What the new GDP numbers tell us about stimulus
Plenty of conservatives are peeking at this morning’s grim GDP numbers, as well as the downward revisions to previous years, and concluding that the stimulus clearly must have failed. “But remember,” snarks James Pethokoukis, “no matter how bad the economy is, Obama stimulus still created 3 million jobs, right?”
That’s one way to look at it. Another is to dig a little deeper into the new GDP numbers, which tell a different story. As Moody’s chief economist Mark Zandi told me this morning, the revisions suggest that the recession following the financial crisis was much, much more severe than we’d thought—the economy actually shrank at a 8.9 percent annual rate the fourth quarter of 2008 and 6.7 percent in the first quarter of 2009 (earlier estimates had shown a smaller, 5.9 percent annualized drop across the two quarters).
Then, Congress passed the stimulus bill, the fall in growth dwindled to 0.7 percent in the second quarter, and, by the third quarter of 2009, we had 1.7 percent growth. “We went from negative to positive at precisely the time that the stimulus was providing maximum benefit in terms of tax cuts and spending increases,” Zandi says. “The numbers actually reinforce the importance of the stimulus in jump-starting a recovery.” What the stimulus didn’t do, however, was raise employment to the levels that the White House had predicted — partly because the economy was in worse shape than anyone, even the official data-crunchers, knew.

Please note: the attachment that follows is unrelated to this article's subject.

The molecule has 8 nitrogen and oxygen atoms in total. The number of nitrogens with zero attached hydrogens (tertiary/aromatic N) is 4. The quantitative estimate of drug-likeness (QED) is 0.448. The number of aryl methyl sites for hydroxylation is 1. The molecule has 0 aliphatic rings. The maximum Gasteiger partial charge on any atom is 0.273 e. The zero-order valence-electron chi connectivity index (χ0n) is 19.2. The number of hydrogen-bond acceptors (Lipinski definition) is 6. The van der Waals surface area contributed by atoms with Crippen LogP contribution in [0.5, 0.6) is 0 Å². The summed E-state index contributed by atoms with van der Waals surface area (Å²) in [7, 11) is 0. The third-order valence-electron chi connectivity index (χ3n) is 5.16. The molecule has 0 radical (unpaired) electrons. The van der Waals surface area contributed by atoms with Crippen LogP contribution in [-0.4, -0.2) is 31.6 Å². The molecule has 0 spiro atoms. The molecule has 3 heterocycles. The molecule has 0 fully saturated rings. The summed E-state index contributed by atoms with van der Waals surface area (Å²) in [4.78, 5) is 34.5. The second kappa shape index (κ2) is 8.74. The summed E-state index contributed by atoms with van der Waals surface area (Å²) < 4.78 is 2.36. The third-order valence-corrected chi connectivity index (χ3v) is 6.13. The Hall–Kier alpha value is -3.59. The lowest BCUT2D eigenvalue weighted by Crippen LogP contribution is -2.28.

Of course, the stimulus only lasted two years, winding down in the end of 2010. And what happened then? As Dean Baker, an economist at the Center on Economic and Policy Research observes, “The downward revision to the first quarter data coupled with the revision of the fourth quarter growth to 2.3 percent from 3.1 percent, suggests that the winding down of the stimulus has seriously dampened growth.” Zandi agrees: “If fiscal policy had simply stayed neutral, the numbers suggest we would have had around 2 percent growth these past two quarters, which isn’t great, but it’s a lot better than what we actually had.” Except fiscal policy wasn’t neutral—it was shrinking. The stimulus wound down, that extra government spending started disappearing, and, with it, economic growth dwindled.
What’s more, fiscal policy is set to keep shrinking. Remember that the payroll tax holiday and emergency unemployment insurance, both of which were extended in the 2010 tax deal, are scheduled to run out soon. These cuts will amount to $220 billion — about 1.6 percent of GDP. On top of that, Congress will likely cut short-term spending by a still-unknown amount in the debt-ceiling deal. Yet nothing we’ve encountered in the past few years suggests that will aid the recovery in any way.